Sustaining our culture, it’s everyone’s duty
Talaitaū Filipo Auna’i, from the village of Faleula, believes if the Samoan culture is to survive, everyone has a role to play.
The parents and the elders have a responsibility to teach the young people.
Aged 65, Talaitaū was spotted in his small Samoan hut making roof thatching for parts of his damaged fale.
Talaitaū says that the small Samoan cultural tasks might seem like normal chores but this is the way Samoans have lived their lives for a very long time and it is important to sustain it.
And with it being part of our culture, Samoans need to live less like westerners and learn more about what makes us who we are.
“Maintaining our culture is very important and it’s not just the task of one person to sustain it,” he told the Village Voice.
“Weaving mats, making palm roof thatches or even just making handicrafts; it doesn’t matter if you are a mum, dad, boy or girl, you must know how to do all of these things.
“These are Samoan type of jobs and we are losing this part of our culture. People are becoming so accustomed to living a western lifestyle in western type houses and we forget these important skills.”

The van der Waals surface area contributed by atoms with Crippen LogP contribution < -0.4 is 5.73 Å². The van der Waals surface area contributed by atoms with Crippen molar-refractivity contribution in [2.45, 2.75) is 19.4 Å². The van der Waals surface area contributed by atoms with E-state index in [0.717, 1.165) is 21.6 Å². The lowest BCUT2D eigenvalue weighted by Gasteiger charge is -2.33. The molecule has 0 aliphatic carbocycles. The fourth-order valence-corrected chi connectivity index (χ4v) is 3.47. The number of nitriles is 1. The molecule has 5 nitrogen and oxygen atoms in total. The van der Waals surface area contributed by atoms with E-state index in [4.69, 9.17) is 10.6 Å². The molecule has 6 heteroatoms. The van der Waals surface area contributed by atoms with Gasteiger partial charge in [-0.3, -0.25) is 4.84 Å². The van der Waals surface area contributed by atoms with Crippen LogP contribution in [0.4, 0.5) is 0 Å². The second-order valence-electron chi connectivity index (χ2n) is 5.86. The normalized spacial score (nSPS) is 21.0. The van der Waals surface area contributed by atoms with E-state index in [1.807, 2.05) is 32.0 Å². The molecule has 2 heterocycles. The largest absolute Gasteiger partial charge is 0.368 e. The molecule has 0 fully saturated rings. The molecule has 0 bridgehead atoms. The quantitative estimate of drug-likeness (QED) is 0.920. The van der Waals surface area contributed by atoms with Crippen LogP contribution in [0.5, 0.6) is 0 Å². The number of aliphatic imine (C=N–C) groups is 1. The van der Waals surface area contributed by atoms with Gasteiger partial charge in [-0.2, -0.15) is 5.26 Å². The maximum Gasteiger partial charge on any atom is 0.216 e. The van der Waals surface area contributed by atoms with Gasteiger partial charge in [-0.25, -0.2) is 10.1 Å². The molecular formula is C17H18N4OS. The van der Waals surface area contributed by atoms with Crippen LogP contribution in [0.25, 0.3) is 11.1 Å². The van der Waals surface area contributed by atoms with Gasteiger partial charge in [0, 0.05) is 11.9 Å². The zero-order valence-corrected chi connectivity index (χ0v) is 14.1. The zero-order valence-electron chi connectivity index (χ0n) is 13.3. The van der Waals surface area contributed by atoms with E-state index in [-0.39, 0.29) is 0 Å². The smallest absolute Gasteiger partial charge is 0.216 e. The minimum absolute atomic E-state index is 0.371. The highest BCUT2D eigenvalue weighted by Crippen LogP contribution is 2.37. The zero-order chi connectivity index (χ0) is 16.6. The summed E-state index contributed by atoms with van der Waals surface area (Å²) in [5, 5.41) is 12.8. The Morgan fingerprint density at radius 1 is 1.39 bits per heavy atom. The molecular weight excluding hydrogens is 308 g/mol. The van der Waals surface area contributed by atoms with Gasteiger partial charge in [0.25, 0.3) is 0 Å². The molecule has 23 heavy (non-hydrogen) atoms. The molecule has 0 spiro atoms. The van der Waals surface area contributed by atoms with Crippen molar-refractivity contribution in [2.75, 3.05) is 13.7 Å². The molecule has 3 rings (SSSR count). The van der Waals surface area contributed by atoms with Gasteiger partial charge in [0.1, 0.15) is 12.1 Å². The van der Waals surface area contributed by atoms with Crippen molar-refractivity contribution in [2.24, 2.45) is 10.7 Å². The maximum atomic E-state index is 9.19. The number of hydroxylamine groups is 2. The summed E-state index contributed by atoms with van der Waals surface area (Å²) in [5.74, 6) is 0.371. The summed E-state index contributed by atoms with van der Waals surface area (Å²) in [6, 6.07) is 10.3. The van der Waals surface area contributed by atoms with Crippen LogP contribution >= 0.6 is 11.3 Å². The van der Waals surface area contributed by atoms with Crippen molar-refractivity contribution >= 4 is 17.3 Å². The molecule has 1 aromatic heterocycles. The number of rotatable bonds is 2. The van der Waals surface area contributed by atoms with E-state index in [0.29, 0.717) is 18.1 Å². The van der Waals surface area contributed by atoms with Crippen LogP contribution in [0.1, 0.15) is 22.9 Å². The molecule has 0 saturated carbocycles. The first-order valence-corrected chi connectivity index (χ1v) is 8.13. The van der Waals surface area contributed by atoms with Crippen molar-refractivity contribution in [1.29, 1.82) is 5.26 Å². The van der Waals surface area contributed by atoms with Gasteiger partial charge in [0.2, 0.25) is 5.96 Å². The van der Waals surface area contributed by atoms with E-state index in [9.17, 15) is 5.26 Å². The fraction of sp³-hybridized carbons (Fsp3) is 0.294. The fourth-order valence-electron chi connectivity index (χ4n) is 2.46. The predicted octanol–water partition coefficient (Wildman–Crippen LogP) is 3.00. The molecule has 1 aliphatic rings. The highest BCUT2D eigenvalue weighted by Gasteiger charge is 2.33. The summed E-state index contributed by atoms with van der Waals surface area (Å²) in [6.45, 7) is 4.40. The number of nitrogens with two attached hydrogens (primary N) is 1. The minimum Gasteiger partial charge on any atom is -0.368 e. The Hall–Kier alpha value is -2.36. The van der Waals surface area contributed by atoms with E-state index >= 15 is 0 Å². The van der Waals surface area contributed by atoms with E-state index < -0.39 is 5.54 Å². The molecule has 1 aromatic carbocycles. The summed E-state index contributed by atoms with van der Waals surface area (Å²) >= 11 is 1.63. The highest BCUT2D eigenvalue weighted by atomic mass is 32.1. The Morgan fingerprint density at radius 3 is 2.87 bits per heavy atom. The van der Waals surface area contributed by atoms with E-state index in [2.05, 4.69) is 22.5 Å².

Talaitaū says that on the bright side, there are still people who take these cultural practices seriously.
“On the other hand, there are still some people who hold these skills dear to them,” he said.
“Although many Samoans are becoming more western, we still have many living in Samoan houses and live with the Samoan skills they know.
“I grew up in Samoan houses like this and I learned both skills for female and male tasks so that when I entered adulthood, I don’t have to rely on women to weave or to do female chores; I am able to do everything on my own.
“To tell you the truth, I don’t categorize these skills with gender; I prefer to see them as just Samoan type work.”
For Talaitaū, he believes that every Samoan should already have different Samoan skills at hand for whenever they need it.
“I believe that there should not be any Samoan who doesn’t know how to do these cultural practices,” he said.
“By the time you turn five you should already be learning the simple skills and then grow up learning more difficult ones.
“All the youth of today should already have these skill sets in their minds.”
And with our culture dying out slowly, Talaitaū says it is up to the parents to bring it all back by teaching the skills to their children.
“If you are a Samoan parent, you should teach your children how to do this work,” he said.
“Don’t just teach them, you have to show them how it is done which means that you should already know how to do it yourself.
“When I look at the youth these days, I feel so sorry for them. They rely on the western style of living while losing an important part of their heritage.
“People might see these things as just chores or tasks but they are much more than that.”